On Thursday, Eskom CEO Brian Molefe accused former Public Protector Thuli Madonsela of double standards, in not affording him an opportunity to explain himself before implicating him on a large scale in her State capture report.
At Eskom’s interim results presentation in Sandton, an emotional Molefe said he would take Madonsela’s report on judicial review and is weighing up his options.
He said he takes full responsibility for the fateful decision to not buy coal from Glencore at R530/ton while Eskom had an existing contract with the company at R150/ton and doesn’t see how he could have done anything else.
He said he couldn’t see why the Eskom board, public enterprises minister Lynne Brown or President Jacob Zuma should resign, “because we didn’t buy from Glencore at R530/ton. “I would resign before he (Zuma) resigns,” he said.
Eskom chair Dr Ben Ngubane responded after Molefe left the stage briefly, wiping tears from his face. He said: “Thuli Madonsela has dealt Eskom a deadly blow. If we lose Brian, she must take the blame.”
Molefe said when he joined Eskom late last year the utility was load shedding, had no cash, was using costly diesel to generate electricity and as a result, primary energy costs shot through the roof.
He said in May this year Glencore came to Eskom with a request to have the price of the coal it has to deliver to Eskom at R150/ton until 2018, adjusted to R530/ton. At that stage, the negotiations had been going on for a while and the parties were close to reaching an agreement.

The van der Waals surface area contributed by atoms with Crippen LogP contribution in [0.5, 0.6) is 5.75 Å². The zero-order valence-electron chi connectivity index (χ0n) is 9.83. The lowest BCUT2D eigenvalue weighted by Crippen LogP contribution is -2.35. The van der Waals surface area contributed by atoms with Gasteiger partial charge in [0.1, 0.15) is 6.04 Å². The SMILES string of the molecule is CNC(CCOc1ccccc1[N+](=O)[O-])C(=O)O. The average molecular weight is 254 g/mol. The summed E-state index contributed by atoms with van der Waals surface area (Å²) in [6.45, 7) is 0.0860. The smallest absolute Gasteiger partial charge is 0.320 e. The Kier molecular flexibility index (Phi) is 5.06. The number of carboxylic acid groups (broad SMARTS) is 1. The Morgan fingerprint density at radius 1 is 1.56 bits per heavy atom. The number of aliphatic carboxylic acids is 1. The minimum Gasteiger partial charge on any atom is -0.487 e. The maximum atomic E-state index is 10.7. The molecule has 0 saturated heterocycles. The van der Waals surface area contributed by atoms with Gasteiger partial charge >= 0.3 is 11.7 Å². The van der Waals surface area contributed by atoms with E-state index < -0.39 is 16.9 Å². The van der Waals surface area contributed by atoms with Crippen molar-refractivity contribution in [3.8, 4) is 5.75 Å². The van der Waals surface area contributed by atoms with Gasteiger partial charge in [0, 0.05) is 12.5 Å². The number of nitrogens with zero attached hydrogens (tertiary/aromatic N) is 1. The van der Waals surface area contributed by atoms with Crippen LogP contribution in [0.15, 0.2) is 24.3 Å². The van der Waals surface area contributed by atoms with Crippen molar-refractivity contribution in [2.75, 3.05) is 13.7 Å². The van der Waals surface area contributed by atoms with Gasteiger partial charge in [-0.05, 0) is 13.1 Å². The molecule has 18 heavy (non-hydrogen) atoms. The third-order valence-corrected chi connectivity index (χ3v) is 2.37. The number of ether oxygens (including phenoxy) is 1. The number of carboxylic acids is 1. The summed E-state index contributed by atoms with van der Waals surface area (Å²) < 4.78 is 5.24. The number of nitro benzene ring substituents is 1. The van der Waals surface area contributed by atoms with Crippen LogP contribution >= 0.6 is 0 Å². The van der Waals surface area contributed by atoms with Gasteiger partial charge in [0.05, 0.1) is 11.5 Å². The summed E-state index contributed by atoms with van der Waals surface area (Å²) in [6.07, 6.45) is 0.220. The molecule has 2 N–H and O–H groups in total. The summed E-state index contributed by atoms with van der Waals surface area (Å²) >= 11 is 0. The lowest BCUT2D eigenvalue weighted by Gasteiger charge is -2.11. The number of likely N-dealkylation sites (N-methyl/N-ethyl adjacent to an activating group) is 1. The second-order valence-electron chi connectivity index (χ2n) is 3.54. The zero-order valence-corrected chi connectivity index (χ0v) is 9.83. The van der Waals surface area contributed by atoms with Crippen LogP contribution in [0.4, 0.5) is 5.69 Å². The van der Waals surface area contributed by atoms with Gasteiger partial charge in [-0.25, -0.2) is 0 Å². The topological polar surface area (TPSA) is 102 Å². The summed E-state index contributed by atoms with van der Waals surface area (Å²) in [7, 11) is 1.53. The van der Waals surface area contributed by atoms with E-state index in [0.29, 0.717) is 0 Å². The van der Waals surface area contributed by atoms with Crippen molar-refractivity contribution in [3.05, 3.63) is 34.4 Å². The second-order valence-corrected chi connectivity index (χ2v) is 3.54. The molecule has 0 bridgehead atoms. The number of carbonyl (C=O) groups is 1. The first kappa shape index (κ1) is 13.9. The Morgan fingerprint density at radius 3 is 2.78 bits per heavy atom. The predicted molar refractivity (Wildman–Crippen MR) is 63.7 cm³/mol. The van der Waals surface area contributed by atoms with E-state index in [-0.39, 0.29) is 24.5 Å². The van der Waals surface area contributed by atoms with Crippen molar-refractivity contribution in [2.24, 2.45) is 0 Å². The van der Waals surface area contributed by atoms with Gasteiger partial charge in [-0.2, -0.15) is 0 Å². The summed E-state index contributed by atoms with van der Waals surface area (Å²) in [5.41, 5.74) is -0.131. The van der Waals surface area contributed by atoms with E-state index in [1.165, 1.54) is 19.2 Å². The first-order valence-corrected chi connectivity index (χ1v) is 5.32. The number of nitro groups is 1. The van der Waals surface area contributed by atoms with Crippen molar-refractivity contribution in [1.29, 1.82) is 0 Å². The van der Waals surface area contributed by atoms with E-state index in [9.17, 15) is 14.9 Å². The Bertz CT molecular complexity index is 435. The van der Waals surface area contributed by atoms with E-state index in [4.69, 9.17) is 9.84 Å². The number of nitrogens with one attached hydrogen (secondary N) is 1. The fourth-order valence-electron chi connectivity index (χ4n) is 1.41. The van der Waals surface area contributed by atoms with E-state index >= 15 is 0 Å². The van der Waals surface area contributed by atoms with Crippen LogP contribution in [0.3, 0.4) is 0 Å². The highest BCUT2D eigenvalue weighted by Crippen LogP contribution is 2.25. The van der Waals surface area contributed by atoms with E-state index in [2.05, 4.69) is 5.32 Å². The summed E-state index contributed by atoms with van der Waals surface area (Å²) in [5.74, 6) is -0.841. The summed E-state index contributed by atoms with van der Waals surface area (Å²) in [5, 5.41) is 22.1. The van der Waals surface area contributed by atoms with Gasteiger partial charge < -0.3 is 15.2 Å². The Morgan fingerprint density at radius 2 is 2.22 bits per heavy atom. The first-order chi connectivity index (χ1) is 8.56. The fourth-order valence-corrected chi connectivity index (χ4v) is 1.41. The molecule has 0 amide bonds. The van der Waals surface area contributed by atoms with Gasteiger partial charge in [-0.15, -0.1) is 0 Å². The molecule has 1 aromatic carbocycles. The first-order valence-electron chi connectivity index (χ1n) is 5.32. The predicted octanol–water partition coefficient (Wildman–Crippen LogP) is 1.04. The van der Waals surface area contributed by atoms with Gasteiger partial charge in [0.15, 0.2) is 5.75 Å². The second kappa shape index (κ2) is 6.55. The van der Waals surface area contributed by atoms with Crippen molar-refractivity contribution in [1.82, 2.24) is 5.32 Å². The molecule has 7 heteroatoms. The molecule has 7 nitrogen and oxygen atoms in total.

“I said no, Eskom doesn’t have the money to pay R530/ton. We have a contract for R150/ton.”
He said even if he agreed to pay the increased amount, he would still risk an adverse report from the Public Protector. “I would still have a Public Protector’s report saying I am corrupt, because I’m paying R530 instead of R150.”
That decision, he said, led to a domino effect “of phenomenal proportions”.
Glencore CEO Ivan Glasenberg then threatened to halt supply, which he pointed out would result in worse load shedding.
Molefe refused to negotiate with a gun to his head and Glencore put its Optimum mine under business rescue. This gave the business rescue practitioners the gap to cancel the coal supply contract with Eskom.
They gave Eskom notice to start paying the increased tariff or they would stop supply within 24 hours – which is exactly what happened at the beginning of August when Eskom refused to bow to blackmail, Molefe said. The utility risked losing the whole capacity of its Hendrina power station as a result – and that in the middle of load shedding.
Eskom relied on its stockpile and “scavenged” for coal. It managed to keep Hendrina going.
A representative from Optimum then called Molefe, offering to resume supply at R400/ton, “because now we are getting nothing”. Molefe refused, saying there was a contract for supply at R150/ton. He refused to talk before the supply was resumed, which happened the next morning. At R150/ton.
The business rescue practitioners then communicated that they wanted to sell the mine. By that time Eskom had already issued a summons for the R2 billion penalty it imposed on the mine for non-compliance with specifications. “We needed the money.”
Molefe said there were various interested parties. One of which later made a presentation to Madonsela. This party, like the Guptas and Tegeta later, asked Eskom to waive the penalty and increase the coal price to R530/ton, which Eskom refused.